19. CortexDragon

    When do we need multiple FBOs?

    Are you talking about the "frame buffers" technique described in the "Hello Frame buffering" sample within the microsoft dx12 Hello world sample ? https://github.com/Microsoft/DirectX-Graphics-Samples/tree/master/Samples/Desktop/D3D12HelloWorld The same technique is also used in many later microsoft samples. A better example is the multithreaded sample, where they use a Frameobject class https://github.com/Microsoft/DirectX-Graphics-Samples/tree/master/Samples/Desktop/D3D12Multithreading The idea is you have 2 (or 3) frame objects that you rotate between, each one with its own render target, commandlists, and also its own cbchangeseveryframe cbuffer. A simple reason to do it is because commandlists can take a few frames from the time you called executecommandlists to the time they have been completed on the gpu and you want to feed it the next frames commandlist before the previous ones fence indicates it has finished. It also helps you make sure the gpu is getting the correct frames contents of cbuffers that you change every frame. If you had used the same cbchangeseveryframe cbuffer amoung all frames then you may end up updating it from the cpu before the gpu has finished doing a commandlist that is using it. This is what D3D12HelloFrameBuffering.h says " // In this sample we overload the meaning of FrameCount to mean both the maximum // number of frames that will be queued to the GPU at a time, as well as the number // of back buffers in the DXGI swap chain. For the majority of applications, this // is convenient and works well. However, there will be certain cases where an // application may want to queue up more frames than there are back buffers // available. // It should be noted that excessive buffering of frames dependent on user input // may result in noticeable latency in your app. "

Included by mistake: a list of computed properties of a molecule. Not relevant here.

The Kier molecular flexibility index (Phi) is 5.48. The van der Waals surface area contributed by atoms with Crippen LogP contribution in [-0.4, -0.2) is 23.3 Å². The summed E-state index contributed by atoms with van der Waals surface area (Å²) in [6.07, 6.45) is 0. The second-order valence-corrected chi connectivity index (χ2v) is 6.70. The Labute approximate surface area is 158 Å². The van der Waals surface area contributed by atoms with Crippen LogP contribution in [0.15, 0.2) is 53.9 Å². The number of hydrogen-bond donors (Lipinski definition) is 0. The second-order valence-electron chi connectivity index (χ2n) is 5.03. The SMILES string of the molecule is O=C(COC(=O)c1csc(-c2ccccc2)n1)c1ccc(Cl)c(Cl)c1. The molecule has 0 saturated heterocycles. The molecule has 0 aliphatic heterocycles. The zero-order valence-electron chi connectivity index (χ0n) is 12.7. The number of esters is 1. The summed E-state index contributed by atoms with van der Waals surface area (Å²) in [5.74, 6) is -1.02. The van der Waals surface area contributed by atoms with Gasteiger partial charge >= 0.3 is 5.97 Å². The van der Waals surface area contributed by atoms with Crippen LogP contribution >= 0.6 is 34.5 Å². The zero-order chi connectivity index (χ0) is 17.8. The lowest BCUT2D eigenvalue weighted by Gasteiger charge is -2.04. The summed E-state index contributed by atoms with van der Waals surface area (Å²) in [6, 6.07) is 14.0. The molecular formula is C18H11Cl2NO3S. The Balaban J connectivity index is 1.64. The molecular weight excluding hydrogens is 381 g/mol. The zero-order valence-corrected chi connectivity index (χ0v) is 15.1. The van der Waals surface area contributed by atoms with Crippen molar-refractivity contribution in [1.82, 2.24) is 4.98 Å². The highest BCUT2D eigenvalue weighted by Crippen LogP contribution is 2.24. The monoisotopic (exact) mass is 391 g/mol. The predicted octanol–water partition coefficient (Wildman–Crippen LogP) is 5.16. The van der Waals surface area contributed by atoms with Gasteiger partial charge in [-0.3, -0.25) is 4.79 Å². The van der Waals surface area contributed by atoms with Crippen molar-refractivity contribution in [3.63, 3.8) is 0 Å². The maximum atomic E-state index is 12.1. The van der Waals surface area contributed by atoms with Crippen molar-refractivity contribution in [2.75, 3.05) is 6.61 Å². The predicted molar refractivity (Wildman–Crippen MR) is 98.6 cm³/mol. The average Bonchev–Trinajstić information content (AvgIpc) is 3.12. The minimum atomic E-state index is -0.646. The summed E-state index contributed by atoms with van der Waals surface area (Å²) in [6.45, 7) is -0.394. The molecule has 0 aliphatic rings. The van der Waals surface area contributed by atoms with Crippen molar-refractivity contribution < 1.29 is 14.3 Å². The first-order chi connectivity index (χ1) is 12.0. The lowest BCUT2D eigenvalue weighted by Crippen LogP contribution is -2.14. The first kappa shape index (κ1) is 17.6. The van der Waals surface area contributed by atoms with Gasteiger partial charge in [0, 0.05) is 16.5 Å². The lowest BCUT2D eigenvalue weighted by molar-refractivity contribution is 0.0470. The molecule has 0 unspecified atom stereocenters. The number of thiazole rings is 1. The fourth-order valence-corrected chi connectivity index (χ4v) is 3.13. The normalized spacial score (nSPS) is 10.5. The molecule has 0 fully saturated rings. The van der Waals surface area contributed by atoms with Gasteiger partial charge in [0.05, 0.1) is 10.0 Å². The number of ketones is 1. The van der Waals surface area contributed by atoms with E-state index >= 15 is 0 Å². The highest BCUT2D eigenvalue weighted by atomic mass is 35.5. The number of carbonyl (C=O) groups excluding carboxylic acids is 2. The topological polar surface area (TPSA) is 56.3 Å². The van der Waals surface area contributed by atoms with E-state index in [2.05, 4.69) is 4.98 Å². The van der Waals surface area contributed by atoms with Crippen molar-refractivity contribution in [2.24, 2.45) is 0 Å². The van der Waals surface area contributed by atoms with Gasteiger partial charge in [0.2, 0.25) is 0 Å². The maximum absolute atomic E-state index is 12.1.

20. trill41

    Items and AI